Study of OPS retirement system management proposed

The Nebraska Retirement Systems Committee heard testimony March 19 on a bill that would explore the possible transfer of management of the Omaha school retirement plan to the state.

<a href='http://news.legislature.ne.gov/dist24' target='_blank' title='Link to the website of Sen. Mark Kolterman'>Sen. Mark Kolterman</a>
Sen. Mark Kolterman

LB31, introduced by Seward Sen. Mark Kolterman, would require the Public Employees Retirement Board—in consultation with the Nebraska Retirement Systems Committee, the Omaha School Employees Retirement System board of trustees and board of education and other stakeholders—to prepare a work plan that examines the possible transfer of management responsibilities for the OSERS plan to the PERB.

Kolterman stressed that the bill does not signal a future merger of the troubled OSERS plan with the state retirement system, saying the state should not absorb the more than $700 million unfunded liability that the OSERS plan is facing.

Instead, he said, the bill would be a first step toward possibly relieving the OSERS board of trustees of management responsibilities for the plan, much like when the state took over investment authority for the Omaha plan in 2016.

“I want to make it very clear,” Kolterman said. “This bill only directs that a study be completed. It does not mandate a transfer of management responsibilities from the OSERS board of trustees to the PERB.”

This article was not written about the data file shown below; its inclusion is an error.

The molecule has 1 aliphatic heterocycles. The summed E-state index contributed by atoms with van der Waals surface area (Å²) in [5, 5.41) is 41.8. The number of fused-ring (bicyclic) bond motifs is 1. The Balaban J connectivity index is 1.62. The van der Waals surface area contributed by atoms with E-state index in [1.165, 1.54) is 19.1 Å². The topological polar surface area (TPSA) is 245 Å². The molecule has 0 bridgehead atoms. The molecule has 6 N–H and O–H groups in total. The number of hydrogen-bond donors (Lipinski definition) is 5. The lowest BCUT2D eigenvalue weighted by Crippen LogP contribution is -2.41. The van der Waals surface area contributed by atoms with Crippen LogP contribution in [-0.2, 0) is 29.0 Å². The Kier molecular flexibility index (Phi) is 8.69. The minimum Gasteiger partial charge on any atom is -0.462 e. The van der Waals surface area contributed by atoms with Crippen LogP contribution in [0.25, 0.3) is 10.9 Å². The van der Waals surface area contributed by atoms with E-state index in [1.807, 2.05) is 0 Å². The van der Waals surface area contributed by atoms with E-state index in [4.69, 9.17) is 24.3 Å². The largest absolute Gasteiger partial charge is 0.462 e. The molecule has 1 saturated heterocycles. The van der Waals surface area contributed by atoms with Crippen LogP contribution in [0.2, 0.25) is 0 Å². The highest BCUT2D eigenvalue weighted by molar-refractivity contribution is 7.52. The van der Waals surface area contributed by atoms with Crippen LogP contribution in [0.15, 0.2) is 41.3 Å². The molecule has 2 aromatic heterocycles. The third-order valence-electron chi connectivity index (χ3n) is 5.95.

Under the bill, the work plan would be required to include:
• a comparison of the annual OSERS administration costs to the estimated cost for PERB to assume management of the plan;
• identification of the tasks, issues and costs to transfer management; and
• establishment of timelines for completion of identified tasks.

The PERB would be authorized to assess OSERS for costs related to the work plan, which must be completed and submitted to the Legislature by June 30, 2020.

Marque Snow, president of the Omaha Public Schools board of education, testified in favor of the bill. Fewer than 10 school districts across the country maintain their own retirement plan, he said, and doing so has been a “huge burden” on the taxpayers and operations.

“[We] should be in the business of educating our students and not in the business of maintaining and administrating a retirement plan,” Snow said.

No one testified in opposition to LB31 and the committee took no immediate action on it.

Bookmark and Share
Share